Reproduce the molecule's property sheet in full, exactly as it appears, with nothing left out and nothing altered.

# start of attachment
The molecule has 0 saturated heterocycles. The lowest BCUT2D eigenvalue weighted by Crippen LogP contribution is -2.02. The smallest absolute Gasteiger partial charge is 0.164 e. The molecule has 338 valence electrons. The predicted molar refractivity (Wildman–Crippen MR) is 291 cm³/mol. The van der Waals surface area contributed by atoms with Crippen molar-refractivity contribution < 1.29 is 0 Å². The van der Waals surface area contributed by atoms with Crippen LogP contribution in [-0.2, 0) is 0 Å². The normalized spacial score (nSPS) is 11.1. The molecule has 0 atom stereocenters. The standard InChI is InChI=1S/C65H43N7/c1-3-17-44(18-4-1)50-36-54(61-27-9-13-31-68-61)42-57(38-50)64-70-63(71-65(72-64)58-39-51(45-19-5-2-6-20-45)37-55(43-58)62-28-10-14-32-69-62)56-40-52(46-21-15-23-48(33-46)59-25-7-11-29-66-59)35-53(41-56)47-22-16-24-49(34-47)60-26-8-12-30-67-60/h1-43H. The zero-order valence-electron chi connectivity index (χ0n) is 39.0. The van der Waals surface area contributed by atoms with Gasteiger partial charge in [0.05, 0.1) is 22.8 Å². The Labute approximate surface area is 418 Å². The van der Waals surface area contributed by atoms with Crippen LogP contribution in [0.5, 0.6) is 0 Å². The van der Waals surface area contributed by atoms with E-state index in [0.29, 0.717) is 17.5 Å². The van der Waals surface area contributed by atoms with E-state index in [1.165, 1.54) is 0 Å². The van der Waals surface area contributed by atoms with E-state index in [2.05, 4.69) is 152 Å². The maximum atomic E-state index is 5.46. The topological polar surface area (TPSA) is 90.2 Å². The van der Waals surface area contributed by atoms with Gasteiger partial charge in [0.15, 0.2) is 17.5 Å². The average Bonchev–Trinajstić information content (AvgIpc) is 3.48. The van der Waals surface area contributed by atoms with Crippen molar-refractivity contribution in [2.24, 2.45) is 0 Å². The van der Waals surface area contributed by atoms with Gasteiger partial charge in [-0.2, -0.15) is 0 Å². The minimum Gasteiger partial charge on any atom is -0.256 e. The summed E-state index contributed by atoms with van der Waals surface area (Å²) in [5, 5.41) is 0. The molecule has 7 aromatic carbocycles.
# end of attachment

The molecule has 0 saturated heterocycles. The lowest BCUT2D eigenvalue weighted by Crippen LogP contribution is -2.02. The smallest absolute Gasteiger partial charge is 0.164 e. The molecule has 338 valence electrons. The predicted molar refractivity (Wildman–Crippen MR) is 291 cm³/mol. The van der Waals surface area contributed by atoms with Crippen molar-refractivity contribution < 1.29 is 0 Å². The van der Waals surface area contributed by atoms with Crippen LogP contribution in [-0.2, 0) is 0 Å². The normalized spacial score (nSPS) is 11.1. The molecule has 0 atom stereocenters. The standard InChI is InChI=1S/C65H43N7/c1-3-17-44(18-4-1)50-36-54(61-27-9-13-31-68-61)42-57(38-50)64-70-63(71-65(72-64)58-39-51(45-19-5-2-6-20-45)37-55(43-58)62-28-10-14-32-69-62)56-40-52(46-21-15-23-48(33-46)59-25-7-11-29-66-59)35-53(41-56)47-22-16-24-49(34-47)60-26-8-12-30-67-60/h1-43H. The zero-order valence-electron chi connectivity index (χ0n) is 39.0. The van der Waals surface area contributed by atoms with Gasteiger partial charge in [0.05, 0.1) is 22.8 Å². The Labute approximate surface area is 418 Å². The van der Waals surface area contributed by atoms with Crippen LogP contribution in [0.5, 0.6) is 0 Å². The van der Waals surface area contributed by atoms with E-state index in [0.29, 0.717) is 17.5 Å². The van der Waals surface area contributed by atoms with E-state index in [1.165, 1.54) is 0 Å². The van der Waals surface area contributed by atoms with E-state index in [2.05, 4.69) is 152 Å². The maximum atomic E-state index is 5.46. The topological polar surface area (TPSA) is 90.2 Å². The van der Waals surface area contributed by atoms with Gasteiger partial charge in [0.15, 0.2) is 17.5 Å². The average Bonchev–Trinajstić information content (AvgIpc) is 3.48. The van der Waals surface area contributed by atoms with Crippen molar-refractivity contribution in [2.24, 2.45) is 0 Å². The van der Waals surface area contributed by atoms with Gasteiger partial charge in [-0.2, -0.15) is 0 Å². The minimum Gasteiger partial charge on any atom is -0.256 e. The summed E-state index contributed by atoms with van der Waals surface area (Å²) in [5, 5.41) is 0. The molecule has 7 aromatic carbocycles.